In his academic paper “Feminism, pornography and law”, Eric Hoffman discusses the role of feminists in the discourse of sexual expression, evaluating the feminist argument insisting on legal regulations of sexually explicit material, and considering if it should be used to justify the regulations by the state. He also contrasts the conservative and liberal arguments and articulates and evaluates the legal proposals constructed by the feminist perspective. In his paper, he underlines that some regulations have been made in response to the feminist critics, however it hasn’t particularly left anyone fully satisfied.

Hereby we can see that the discussion about the display of sexuality in texts and images has many different angles of approach, and it has been discussed, but without an apparent solution to satisfy all society. Fighters for freedom of speech will continue fighting against government restrictions, while the others will keep on developing legal arguments for our sexual expression to be limited. However, sexuality is a social concept that is highly linked with power, and these power systems are rooted in history, making them really hard to change.

For further sex explorations..

In this blog post I will provide a list of web sources that provide information on freedom of sexpression. These are basically the websites that have been sitting in my bookmarks list for a while now, waiting to be forwarded and shared.

http://www.glasswings.com.au/sensual/sexpression.html – an interesting article, written from the Australian perspective. Defends one’s freedom of speech by criticizing the restrictions on R, X and RC content.

http://thecourieronline.co.uk/freedom-of-sexpression/ – a short article written on sexual expression in art. It explains the role that sex plays in art and debates whether it is tasteful of tacky.

https://www.aclu.org/free-speech/freedom-expression-arts-and-entertainment – an article about freedom of speech in arts and entertainment. It touches upon many issues regarding the entertainment industry and questions whether media violence is a threat to our society. It also summarizes studies on the relationship between media violence and real violence, which is still an arguable debate.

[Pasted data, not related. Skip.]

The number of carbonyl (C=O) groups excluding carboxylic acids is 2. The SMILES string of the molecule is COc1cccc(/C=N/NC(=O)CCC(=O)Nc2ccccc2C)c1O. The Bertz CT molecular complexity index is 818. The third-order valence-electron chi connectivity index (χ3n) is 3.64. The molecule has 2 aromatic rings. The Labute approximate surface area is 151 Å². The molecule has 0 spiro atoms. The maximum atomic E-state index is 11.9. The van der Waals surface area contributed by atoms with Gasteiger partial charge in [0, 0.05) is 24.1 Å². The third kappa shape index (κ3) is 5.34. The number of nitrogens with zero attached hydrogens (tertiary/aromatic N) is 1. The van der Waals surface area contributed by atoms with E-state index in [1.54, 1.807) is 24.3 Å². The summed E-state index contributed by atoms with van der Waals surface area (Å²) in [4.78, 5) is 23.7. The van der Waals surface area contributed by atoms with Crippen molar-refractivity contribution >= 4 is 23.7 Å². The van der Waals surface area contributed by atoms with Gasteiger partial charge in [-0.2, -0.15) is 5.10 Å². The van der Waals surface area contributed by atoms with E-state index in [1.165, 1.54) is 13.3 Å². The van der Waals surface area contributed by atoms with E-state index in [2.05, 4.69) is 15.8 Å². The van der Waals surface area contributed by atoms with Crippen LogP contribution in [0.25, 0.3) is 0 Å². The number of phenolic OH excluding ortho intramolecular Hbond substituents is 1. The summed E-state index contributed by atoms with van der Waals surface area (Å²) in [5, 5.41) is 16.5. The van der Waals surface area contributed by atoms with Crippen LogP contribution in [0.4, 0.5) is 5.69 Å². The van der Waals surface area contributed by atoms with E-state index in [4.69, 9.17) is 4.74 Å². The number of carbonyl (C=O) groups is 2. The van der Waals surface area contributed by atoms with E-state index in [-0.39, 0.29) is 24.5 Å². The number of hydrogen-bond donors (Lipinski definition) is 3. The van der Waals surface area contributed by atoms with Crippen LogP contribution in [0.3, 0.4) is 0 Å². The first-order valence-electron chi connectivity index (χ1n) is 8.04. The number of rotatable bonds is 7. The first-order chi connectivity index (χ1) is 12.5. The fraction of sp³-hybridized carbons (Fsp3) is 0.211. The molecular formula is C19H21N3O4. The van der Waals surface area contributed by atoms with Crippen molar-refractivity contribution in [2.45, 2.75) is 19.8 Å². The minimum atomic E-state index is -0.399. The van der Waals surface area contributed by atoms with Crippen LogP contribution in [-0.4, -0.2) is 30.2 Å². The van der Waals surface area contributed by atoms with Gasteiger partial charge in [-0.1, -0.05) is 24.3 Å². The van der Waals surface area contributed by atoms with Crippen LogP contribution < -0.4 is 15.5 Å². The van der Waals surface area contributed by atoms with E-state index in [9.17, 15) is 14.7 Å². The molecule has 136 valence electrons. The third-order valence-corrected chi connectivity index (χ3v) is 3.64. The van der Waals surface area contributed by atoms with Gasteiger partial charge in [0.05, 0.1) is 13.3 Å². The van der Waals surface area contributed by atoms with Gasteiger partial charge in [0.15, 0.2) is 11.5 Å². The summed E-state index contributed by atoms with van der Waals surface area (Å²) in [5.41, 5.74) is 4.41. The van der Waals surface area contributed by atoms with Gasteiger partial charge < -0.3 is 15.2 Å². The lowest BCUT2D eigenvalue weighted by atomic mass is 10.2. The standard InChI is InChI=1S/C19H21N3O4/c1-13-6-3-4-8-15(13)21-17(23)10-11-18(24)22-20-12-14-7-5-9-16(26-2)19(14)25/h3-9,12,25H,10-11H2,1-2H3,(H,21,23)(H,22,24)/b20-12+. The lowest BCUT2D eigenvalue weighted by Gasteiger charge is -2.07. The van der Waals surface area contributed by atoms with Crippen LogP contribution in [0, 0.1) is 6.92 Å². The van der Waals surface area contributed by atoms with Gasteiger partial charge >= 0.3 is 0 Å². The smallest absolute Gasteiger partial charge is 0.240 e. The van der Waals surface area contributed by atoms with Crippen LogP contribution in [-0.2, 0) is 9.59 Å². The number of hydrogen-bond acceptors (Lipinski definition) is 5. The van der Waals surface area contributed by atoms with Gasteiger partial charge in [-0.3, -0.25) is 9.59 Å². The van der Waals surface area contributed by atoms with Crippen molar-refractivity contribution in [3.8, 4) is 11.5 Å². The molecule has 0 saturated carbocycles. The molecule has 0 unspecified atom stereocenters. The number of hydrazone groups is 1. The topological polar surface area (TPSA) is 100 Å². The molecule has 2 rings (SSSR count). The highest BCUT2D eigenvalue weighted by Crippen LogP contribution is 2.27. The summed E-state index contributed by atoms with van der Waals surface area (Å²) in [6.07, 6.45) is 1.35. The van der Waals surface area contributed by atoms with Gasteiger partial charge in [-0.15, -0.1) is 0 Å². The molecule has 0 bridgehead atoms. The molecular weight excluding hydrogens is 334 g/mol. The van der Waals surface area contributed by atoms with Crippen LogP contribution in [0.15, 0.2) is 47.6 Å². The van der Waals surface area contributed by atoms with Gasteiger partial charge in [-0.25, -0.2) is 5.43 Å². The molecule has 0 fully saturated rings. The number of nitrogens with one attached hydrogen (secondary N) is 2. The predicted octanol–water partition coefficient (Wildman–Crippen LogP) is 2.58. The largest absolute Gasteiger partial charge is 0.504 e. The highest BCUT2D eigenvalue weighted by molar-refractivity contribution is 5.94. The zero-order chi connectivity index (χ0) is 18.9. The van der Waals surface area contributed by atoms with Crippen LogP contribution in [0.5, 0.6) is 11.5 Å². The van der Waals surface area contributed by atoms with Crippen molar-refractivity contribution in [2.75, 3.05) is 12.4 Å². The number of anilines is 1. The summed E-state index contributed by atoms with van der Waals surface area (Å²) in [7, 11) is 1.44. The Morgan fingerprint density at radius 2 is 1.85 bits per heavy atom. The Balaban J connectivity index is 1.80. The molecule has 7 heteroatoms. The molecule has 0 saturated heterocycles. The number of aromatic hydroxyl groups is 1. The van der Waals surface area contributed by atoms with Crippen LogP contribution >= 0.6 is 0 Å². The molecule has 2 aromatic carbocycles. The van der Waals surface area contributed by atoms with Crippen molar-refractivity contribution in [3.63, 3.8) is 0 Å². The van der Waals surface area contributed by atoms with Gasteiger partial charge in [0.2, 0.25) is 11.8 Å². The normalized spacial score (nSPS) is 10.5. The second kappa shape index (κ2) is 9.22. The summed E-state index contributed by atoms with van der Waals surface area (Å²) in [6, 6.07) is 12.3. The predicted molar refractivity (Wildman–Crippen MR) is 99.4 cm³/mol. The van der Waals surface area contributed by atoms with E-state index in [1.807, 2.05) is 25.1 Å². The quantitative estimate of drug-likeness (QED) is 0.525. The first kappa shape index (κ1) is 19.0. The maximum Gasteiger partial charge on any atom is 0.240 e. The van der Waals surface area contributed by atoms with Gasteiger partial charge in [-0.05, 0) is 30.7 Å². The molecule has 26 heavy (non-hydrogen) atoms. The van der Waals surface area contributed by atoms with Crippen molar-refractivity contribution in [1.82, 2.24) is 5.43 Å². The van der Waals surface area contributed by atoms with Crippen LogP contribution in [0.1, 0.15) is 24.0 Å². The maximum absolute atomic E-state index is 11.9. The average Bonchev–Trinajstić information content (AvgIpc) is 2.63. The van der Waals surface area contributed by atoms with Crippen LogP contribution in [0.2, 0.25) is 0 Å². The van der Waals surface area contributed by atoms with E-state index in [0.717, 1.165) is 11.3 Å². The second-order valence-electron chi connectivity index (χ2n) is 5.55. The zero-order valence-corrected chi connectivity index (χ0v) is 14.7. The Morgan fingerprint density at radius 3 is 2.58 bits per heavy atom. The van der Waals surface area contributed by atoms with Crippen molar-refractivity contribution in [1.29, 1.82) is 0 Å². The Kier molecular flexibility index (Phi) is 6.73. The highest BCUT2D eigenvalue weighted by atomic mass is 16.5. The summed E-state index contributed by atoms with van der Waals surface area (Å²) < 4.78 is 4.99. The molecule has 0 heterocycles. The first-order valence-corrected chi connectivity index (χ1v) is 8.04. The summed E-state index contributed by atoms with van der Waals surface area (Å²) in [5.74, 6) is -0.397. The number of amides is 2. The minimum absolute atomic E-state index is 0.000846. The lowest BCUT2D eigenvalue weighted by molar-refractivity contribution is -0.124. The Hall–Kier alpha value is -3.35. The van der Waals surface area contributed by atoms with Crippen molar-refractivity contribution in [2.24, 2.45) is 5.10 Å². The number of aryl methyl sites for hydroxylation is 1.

http://www.archivalplatform.org/news/entry/exhibition/ – a news article summarizing one of the cases regarding sexual expression in art – about a Minister who comments on exhibition of photographic images of a homosexual couple, calling it pornography.

http://civilrights.uslegal.com/freedom-of-speech-and-expression/permissible-restrictions-on-freedom-of-expression/obscenity-and-pornography/ – a website providing the legal standpoint of obscenity and pornography, attempting to explain the restrictions and comment on the limitations of speech in regards to sexually explicit material.

http://www.newstatesman.com/culture/2013/06/can-pornography-be-art – an article attempting to define art and pornography and trying to distinguish if the latter can be seen as a valuable material. The author underlines the moral and ethical implications that can distract the viewers, not allowing them to see the artistic meaning in a work.

There are many more interesting internet sources on the topic, some of them are underlined as links in my posts, providing a large platform of resources for anyone further interested in the topic.

RELATED TOPICS

As we have seen, the laws restricting sexually explicit material are rather ambiguous, as well as the general attitude towards sex is very subjective. However, there are issues that go even further than just sexual expression. There are specific restrictions on many taboo topics regarding sex. Some of them are considered serious crimes, while others are becoming more and more integrated into society. Homosexuality and masturbation, as an example are both taboo concepts, but are becoming more and more integrated into today’s arts and entertainment movements. Homosexuality is also in the middle of the legal fight.

Therefore we can see that freedom of sexuality is a highly debated topic that has many angles to it. We currently still live in a heteronormative society where monogamy is the appreciated model of relationships. This existing model is restricting towards the minority groups that exercise different sexual practices. The majority’s opinion and expression is more appreciated, leaving the minorities wondering to find the appropriate venue for their expression. As a society, we have the right to sexuality and we should be free from discrimination in regards to our sexual preferences. However, the minorities still undergo oppression to some extent, while countries like Uganda practice oppression towards homosexuals to an unbelievable extent.

The taboo concepts are just some of the examples of the cases that are undergoing unproportionally minimal coverage in the public discussion forum. Even the speech that is protected from the legal standpoint is not exercised because of the public norms and mainstream views of people. The lack of information is misshaping society’s views and prohibiting a discovery of more knowledge in the area of sexuality. All truth and societal norms should be questioned in a perfect society, making them questionable and aiding in discovery of little bits of knowledge that have been lacking from the times when the norms were initially formed.